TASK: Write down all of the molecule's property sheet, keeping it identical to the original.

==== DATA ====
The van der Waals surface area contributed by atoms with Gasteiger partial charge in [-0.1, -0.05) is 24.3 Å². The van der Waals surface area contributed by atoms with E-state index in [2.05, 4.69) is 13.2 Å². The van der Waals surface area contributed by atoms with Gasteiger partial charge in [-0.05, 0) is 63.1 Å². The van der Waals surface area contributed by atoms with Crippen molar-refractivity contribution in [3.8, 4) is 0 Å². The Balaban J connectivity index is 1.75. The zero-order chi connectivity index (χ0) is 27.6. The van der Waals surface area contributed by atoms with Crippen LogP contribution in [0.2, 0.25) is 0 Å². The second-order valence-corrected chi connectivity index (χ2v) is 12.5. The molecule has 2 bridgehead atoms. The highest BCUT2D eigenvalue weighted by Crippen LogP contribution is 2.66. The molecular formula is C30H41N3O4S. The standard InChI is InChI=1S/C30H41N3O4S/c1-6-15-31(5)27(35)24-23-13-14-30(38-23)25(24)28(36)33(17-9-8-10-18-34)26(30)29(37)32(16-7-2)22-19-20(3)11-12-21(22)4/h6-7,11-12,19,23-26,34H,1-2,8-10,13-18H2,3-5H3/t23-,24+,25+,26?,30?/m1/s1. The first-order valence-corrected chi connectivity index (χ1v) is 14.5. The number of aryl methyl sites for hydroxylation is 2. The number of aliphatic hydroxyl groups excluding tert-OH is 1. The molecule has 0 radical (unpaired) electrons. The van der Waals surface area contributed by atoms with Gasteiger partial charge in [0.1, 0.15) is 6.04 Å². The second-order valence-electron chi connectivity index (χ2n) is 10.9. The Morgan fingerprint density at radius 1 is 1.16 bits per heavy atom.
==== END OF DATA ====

The van der Waals surface area contributed by atoms with Gasteiger partial charge in [-0.1, -0.05) is 24.3 Å². The van der Waals surface area contributed by atoms with E-state index in [2.05, 4.69) is 13.2 Å². The van der Waals surface area contributed by atoms with Gasteiger partial charge in [-0.05, 0) is 63.1 Å². The van der Waals surface area contributed by atoms with Crippen molar-refractivity contribution in [3.8, 4) is 0 Å². The Balaban J connectivity index is 1.75. The zero-order chi connectivity index (χ0) is 27.6. The van der Waals surface area contributed by atoms with Crippen LogP contribution in [0.2, 0.25) is 0 Å². The second-order valence-corrected chi connectivity index (χ2v) is 12.5. The molecule has 2 bridgehead atoms. The highest BCUT2D eigenvalue weighted by Crippen LogP contribution is 2.66. The molecular formula is C30H41N3O4S. The standard InChI is InChI=1S/C30H41N3O4S/c1-6-15-31(5)27(35)24-23-13-14-30(38-23)25(24)28(36)33(17-9-8-10-18-34)26(30)29(37)32(16-7-2)22-19-20(3)11-12-21(22)4/h6-7,11-12,19,23-26,34H,1-2,8-10,13-18H2,3-5H3/t23-,24+,25+,26?,30?/m1/s1. The first-order valence-corrected chi connectivity index (χ1v) is 14.5. The number of aryl methyl sites for hydroxylation is 2. The number of aliphatic hydroxyl groups excluding tert-OH is 1. The molecule has 0 radical (unpaired) electrons. The van der Waals surface area contributed by atoms with Gasteiger partial charge in [0.1, 0.15) is 6.04 Å². The second-order valence-electron chi connectivity index (χ2n) is 10.9. The Morgan fingerprint density at radius 1 is 1.16 bits per heavy atom.